How did you come to work with Paul on Dragonfly?
“I just pretty much annoyed him until he said yes! [Laughter] It’s quite the truth, because I’ve actually asked him on a couple of the previous records. He didn’t flat out say no, but the timing just wasn’t been right; he was off touring overseas or making his own record or whatever.
“So I just kept asking him, and then this one fell into place. We actually didn’t mean to make a record. We were just going to go in and have a session of maybe four or five songs, and see how that went. And then if it worked, then maybe we would do another session down the track and maybe mix it with some other songs and make a record. But we ended up with 11 finished tracks and so that’s kind of why it turned into a double album.
“I loved working with him very much. And yeah, I’m sure that has a lot to do with that he’s such a big influence on me.”
How has your approach to making albums changed in the nearly two decades since The Captain?
“My approach has really not changed that much, now that I think about it. When I went in to make The Captain, I didn’t know anything about recording at all, really. I’d done a little bit of recording with The Dead Ringer Band but we didn’t really know what we were doing.
“And even now that I know a lot more about recording, I still kind of approach it in the same way. I like going in and doing everything live, treating it a bit like a live gig. Every now and then you come up to a song that needs a bit more work, thought and planning, but for the most part I always put my vocals down with the band tracks. I don’t come in and do vocals later; that never really worked for me. I just want it to feel real and like who I am. Vibe always wins over technicality for me.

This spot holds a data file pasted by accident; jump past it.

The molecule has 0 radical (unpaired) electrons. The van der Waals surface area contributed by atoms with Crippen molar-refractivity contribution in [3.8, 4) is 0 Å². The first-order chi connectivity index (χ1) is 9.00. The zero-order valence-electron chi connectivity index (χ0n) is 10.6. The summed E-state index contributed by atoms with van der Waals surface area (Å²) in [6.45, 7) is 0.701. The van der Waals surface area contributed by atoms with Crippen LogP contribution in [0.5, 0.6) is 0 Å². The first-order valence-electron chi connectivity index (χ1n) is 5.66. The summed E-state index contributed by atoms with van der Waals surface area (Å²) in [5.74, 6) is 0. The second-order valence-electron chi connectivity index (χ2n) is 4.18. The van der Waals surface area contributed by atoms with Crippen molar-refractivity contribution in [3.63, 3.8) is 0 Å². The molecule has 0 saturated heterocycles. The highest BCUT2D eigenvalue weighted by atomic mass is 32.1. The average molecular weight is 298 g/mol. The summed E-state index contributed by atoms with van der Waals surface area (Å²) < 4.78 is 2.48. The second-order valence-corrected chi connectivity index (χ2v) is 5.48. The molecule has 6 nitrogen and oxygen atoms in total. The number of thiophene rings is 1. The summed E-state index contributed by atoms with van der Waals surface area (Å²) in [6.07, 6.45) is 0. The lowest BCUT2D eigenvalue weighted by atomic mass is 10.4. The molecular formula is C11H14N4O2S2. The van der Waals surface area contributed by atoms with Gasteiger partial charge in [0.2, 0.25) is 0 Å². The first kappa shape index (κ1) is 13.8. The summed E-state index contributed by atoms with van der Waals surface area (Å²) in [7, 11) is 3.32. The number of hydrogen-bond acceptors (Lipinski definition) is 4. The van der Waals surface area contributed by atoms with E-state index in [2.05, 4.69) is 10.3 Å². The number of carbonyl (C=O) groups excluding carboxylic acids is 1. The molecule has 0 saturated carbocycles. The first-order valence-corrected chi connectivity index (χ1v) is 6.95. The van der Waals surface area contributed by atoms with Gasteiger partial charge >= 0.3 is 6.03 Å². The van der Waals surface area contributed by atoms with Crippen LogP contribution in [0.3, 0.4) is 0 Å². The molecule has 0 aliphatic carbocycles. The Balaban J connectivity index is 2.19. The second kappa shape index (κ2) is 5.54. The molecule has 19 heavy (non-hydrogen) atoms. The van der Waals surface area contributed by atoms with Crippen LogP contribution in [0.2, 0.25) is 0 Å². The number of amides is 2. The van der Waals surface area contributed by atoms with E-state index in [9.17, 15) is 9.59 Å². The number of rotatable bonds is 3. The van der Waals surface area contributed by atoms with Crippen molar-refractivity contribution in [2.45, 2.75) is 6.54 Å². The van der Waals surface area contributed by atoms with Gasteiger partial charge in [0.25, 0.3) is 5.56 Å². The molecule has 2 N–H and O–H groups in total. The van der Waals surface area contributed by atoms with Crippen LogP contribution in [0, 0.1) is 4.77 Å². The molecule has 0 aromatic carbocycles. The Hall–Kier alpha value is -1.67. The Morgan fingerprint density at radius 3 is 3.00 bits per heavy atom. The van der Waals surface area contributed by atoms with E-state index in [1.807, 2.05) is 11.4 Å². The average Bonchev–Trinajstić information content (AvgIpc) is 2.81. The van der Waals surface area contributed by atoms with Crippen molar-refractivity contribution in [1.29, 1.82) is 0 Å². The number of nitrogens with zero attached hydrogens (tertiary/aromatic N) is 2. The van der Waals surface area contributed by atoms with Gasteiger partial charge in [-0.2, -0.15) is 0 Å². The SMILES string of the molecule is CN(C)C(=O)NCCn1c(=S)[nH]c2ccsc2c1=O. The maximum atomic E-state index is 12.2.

“And now I know a little bit more, I’d like to think, on the production side of things. I get a lot more involved in that than I did back then, which is … I don’t know, sometimes a good thing. Probably not always!”
As a member of the Dead Ringer Band with your parents and brother, you enjoyed success long before you began your solo career. What lessons did you learn about music working with your family band?
“I reckon the biggest thing that I learned from those early years of playing was how important a connection with an audience is. We only really played live then; we had albums out, but those were really just something for us to sell at gigs. So my career wasn’t at all based around promotion or record labels or radio or selling records or anything like that. It was really only based around playing live: actually physically being there in the room with people.